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Does Your Business Focus on Career Development? Here's Why It Should.

By Maurie Backman - Mar 12, 2019 at 8:48AM

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Employees these days want help in moving their careers forward. And employers can benefit from getting on board.

It's not enough to offer your employees a reasonable salary and decent benefits and call it a day. Workers expect more from their employers, and they especially want reassurance that their careers are moving forward.

Unfortunately, most companies don't do enough to foster career development, according to Bridge, an employee development suite. In a recent study, 79% of employees said they wanted monthly or quarterly career conversations with their managers, and only 2% felt that once-a-year career checks would suffice. Yet many companies uphold a practice of conducting a single performance review each year without regular check-ins.

Group of professionally dressed adults gathering around a table


If your company has been falling down on the career development front, your business is at risk of losing key employees or, in a less extreme case, seeing a decline in motivation and output. If you'd rather not let that happen, it pays to focus on career development. Here's how to start.

1. Carve out one-on-one time with each employee

Finding the time to give your workers individual attention isn't easy when you have a business to run, but it's crucial that employees feel that they're not being neglected. As such, it pays to schedule one-on-one time with your staff members throughout the year, and not just once annually to discuss their performance and career objectives. Some companies have a practice of holding weekly one-on-one meetings between managers and direct reports, but if you can't swing that, aim for monthly, or at least quarterly, discussions, as opposed to holding them once every 12 months.

2. Discuss your workers' goals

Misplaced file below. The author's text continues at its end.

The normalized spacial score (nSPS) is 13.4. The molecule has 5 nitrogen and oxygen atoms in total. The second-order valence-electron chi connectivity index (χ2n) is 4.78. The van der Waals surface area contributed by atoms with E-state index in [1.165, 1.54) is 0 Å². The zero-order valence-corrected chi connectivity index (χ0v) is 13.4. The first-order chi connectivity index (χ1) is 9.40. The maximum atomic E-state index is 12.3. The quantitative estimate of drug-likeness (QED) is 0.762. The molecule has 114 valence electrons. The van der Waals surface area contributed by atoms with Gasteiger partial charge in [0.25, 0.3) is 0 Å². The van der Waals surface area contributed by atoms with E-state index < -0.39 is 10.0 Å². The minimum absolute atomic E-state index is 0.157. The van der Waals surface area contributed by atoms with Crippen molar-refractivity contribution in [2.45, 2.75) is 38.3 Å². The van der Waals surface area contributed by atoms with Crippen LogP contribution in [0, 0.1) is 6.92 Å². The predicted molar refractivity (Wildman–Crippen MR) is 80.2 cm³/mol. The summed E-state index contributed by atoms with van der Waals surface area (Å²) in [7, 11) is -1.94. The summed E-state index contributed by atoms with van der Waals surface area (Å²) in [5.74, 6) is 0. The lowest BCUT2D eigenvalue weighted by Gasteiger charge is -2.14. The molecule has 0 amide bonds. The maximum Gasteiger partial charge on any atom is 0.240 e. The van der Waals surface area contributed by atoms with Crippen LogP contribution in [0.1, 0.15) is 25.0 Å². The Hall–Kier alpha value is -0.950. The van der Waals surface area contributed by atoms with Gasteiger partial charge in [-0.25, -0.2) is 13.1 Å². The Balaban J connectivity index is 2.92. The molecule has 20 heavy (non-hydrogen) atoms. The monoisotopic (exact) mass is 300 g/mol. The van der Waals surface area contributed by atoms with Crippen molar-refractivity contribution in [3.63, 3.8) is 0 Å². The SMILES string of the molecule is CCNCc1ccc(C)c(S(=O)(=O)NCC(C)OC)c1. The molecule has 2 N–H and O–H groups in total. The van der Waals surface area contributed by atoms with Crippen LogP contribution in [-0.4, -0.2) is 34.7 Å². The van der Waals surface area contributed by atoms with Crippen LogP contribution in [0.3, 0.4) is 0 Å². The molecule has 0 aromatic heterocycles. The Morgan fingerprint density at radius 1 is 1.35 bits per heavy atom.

When you sit down to talk with your employees about their individual progress, you shouldn't just provide feedback about the things they've been doing right and wrong. You should also make sure to ask what they're looking for on the job both now and in the future. Those discussions might help inform which projects you assign to which people to cater to their interests.

3. Invest in your employees' success

It sometimes takes money to develop talent. If you want to show your employees that you care about their career progress, be ready to invest in their personal growth. Offering reimbursement for training courses, seminars, and business conferences, for example, is a good way to prompt employees to be proactive in advancing their skills.

4. Start a mentoring program

Connecting newer hires with seasoned employees is a good way for the former group to benefit from the latter group's experience. Rolling out a mentoring program is a solid step toward fostering career development at your place of work, and best of all, you can do so at virtually no cost. And while those on the receiving end of support and advice stand to benefit greatly, your long-standing employees might learn a thing or two from their less tenured counterparts as well.

Supporting your workers' career development is a great way to retain talent and get more value out of your current staff. And if you're looking to expand your team, it never hurts to have a reputation as a company that supports its employees in meeting their goals.

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